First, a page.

A. They were acting on orders received, since one of them, Dr. Lukas refused to participate in the selections and was withdrawn from the camp, and Dr. Winkelmann was sent from Berlin to replace him.

Q. Did you personally witness these facts?

A. It was he himself who told the Chief of the Block and Dr. Louise Leporz, when he left.

Q. Could you give us some information as to the conditions in which the men at the neighbouring camp at Ravensbruck lived on the day after the Liberation, when you were able to see them?

A. I think it advisable to speak of the "Jugendlager" first since, chronologically speaking, it comes first.

Q. If you wish it.

A. At the "Jugendlager" the old women and the patients who had left our camp were placed in blocks, which had no water and no conveniences; they lay on straw-mattresses on the ground, so closely pressed together that one was quite unable to pass between them. At night one could not sleep because of the continuous coming and going and the internees trod on

[Page 198]

each other when passing. The straw-mattresses were rotten and teemed with lice; those who were able to stand remained for hours on end for roll call until they collapsed.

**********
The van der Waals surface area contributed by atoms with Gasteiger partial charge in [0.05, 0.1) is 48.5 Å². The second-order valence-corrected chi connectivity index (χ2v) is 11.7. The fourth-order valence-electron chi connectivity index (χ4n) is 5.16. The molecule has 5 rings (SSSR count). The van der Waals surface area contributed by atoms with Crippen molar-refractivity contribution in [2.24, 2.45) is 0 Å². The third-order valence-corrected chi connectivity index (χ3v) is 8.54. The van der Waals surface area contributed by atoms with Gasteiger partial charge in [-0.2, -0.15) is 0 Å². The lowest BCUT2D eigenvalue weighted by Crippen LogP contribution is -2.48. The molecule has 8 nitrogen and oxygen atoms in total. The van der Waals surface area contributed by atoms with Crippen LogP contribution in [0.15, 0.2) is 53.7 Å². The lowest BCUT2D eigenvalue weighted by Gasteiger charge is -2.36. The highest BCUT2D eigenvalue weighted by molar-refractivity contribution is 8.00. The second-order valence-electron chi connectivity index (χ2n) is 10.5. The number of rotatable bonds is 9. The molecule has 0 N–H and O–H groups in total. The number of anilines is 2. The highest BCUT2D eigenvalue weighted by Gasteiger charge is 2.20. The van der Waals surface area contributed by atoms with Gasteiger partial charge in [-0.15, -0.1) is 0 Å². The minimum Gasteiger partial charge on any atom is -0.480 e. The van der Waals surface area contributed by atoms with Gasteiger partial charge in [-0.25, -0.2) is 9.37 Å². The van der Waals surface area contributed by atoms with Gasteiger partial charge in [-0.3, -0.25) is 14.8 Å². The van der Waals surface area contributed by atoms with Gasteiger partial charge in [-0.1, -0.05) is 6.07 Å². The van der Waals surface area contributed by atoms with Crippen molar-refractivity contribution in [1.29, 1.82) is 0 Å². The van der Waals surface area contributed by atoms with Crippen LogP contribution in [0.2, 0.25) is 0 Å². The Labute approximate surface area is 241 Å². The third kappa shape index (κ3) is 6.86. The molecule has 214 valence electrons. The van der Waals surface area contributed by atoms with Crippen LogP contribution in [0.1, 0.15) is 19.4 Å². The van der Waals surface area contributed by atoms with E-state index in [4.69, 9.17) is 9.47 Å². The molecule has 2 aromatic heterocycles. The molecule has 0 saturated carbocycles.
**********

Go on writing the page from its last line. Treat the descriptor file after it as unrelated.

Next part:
By way of nourishment they only received one thin slice of bread and half a quart of turnip soup, and all the drink they got in 24 hours was half a quart of herbal infusion (tisone). They had no water to drink, none to wash in and none to wash their mess tins.

In the "Jugendlager" there was also a "Revier" for those who could no longer stand. Periodically, during the roll-calls, the "Aufseherin" would choose some internees, who would be undressed and left in nothing but their chemises. Their coats were then returned to them - they were hoisted on to a truck and were driven off to the gas chamber. A few days later the coats were returned to the "Kammer," i.e., the clothing warehouse and the labels were marked "Mitwerda." The internees working on the labels told us that the word "Mitwerda" did not exist and that it was a special term for the gases.

At the "Revier" white powder was periodically distributed, and the sick died as in Block 10, which I mentioned a short time ago. They made ...

THE PRESIDENT: The details of the witness' evidence as to Ravensbruck seem to be very much alike, if not the same, as at Auschwitz. Would it not be possible now after hearing this amount of detail, to deal with the matter more generally, unless there is some substantial difference between Ravensbruck and Auschwitz.